Here, I bring back Hallgerd, headstrong and vengeful instigator of the killing that occasioned Thjostolf's laconic account of a killing, cited here. This time, two of the saga's doomed heroes discuss her in terms that might remind readers of many a femme fatale:
Back in the present, to the the Fall 2007 issue Mystery Readers Journal. Editor Janet Rudolph made a decision that makes the issue an especially interesting experience for readers of international crime fiction: She does not restrict herself to fiction that has been translated into English.
"Skarp-Hedin said, `Hallgerd does not let our servants die of old age.'
`Your mother,' said Gunnar, `will no doubt see to it that this game is played by two.'"
Thus, for example, Paula Arvas offers insights that may help readers develop a sense of Finland and its fiction even if they can't read the language. "Finnish crime fiction," she writes, "differs from Swedish crime fiction typically in that Finnish writers often use criminals, like small time crooks, as their central characters." That might make sense to anyone who remembers my comment about Tapani Bagge. Some of his short fiction is available online; Arvas discusses his novels, not yet published in English.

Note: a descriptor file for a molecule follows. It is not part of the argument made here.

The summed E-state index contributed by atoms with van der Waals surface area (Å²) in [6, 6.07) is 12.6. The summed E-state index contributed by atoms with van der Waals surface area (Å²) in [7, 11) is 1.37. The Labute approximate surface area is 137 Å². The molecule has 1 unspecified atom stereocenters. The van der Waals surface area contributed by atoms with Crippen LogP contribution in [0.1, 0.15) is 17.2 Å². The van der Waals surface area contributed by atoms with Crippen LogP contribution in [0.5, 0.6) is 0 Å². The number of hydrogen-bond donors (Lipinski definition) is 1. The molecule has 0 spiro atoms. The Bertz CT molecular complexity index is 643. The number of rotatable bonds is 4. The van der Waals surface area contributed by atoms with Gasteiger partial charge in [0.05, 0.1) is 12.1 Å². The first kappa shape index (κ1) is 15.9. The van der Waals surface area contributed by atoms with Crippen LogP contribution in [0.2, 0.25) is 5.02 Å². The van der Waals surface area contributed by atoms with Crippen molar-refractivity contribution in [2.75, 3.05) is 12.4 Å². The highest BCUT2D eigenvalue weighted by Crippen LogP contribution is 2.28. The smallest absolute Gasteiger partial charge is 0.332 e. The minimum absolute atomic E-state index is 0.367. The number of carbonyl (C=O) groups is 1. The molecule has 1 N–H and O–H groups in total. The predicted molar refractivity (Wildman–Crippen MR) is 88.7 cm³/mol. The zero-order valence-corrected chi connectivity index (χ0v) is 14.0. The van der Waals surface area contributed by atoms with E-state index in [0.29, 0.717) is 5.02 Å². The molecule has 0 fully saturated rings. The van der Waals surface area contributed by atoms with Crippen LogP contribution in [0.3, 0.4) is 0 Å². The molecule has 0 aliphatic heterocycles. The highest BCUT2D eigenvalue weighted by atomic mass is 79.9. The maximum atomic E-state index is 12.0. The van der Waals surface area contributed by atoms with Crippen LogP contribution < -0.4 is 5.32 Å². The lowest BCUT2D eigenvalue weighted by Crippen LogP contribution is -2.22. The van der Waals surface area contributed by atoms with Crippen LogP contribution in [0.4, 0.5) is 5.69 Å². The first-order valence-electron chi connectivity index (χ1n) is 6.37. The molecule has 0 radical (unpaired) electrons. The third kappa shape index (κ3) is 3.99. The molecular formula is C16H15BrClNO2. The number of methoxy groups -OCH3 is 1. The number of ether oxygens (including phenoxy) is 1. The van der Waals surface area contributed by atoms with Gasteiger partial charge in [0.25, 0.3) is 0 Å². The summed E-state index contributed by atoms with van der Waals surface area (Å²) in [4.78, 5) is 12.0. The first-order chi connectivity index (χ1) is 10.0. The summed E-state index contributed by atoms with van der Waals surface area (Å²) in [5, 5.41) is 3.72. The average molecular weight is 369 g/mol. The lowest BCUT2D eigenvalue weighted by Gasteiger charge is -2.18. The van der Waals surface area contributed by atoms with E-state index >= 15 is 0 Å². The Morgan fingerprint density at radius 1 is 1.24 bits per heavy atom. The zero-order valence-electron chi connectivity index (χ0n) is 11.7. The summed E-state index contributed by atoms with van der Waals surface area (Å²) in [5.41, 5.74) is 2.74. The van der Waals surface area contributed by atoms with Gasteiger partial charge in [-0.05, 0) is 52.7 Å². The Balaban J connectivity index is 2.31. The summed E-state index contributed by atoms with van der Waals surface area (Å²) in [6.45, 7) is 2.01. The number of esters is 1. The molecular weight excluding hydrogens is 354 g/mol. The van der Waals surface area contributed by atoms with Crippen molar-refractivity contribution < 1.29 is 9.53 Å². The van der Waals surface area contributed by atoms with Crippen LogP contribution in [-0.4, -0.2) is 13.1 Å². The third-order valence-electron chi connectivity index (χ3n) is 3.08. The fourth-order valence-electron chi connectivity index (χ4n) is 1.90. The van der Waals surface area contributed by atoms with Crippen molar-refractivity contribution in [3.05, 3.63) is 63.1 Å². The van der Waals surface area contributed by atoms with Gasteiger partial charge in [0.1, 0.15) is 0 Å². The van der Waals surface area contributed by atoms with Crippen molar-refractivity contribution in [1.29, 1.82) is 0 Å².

Elsewhere in the issue, you can read about a very early crime novel set in the very far north, and the amusing lament of an author who bemoans "A Depressing Lack of Crime" in her native Iceland. Perhaps the biggest treat for the many fans of translated Swedish crime fiction are two bibliographies, one of Swedish crime fiction translated into English, another of reference sources about Nordic crime fiction. Lots of people in lots of places, it's nice to see, take Nordic crime fiction seriously.
P.S. One of the issue's articles is called "Have You Driven a Fjord Lately?" If you can resist that, you are made of stronger stuff than I.
© Peter Rozovsky 2007
Nordic Crime Fiction
Swedish Crime Fiction
Denmark Crime Fiction
Norway Crime Fiction
Finland Crime Fiction
Iceland Crime Fiction
Scandinavian Crime Fiction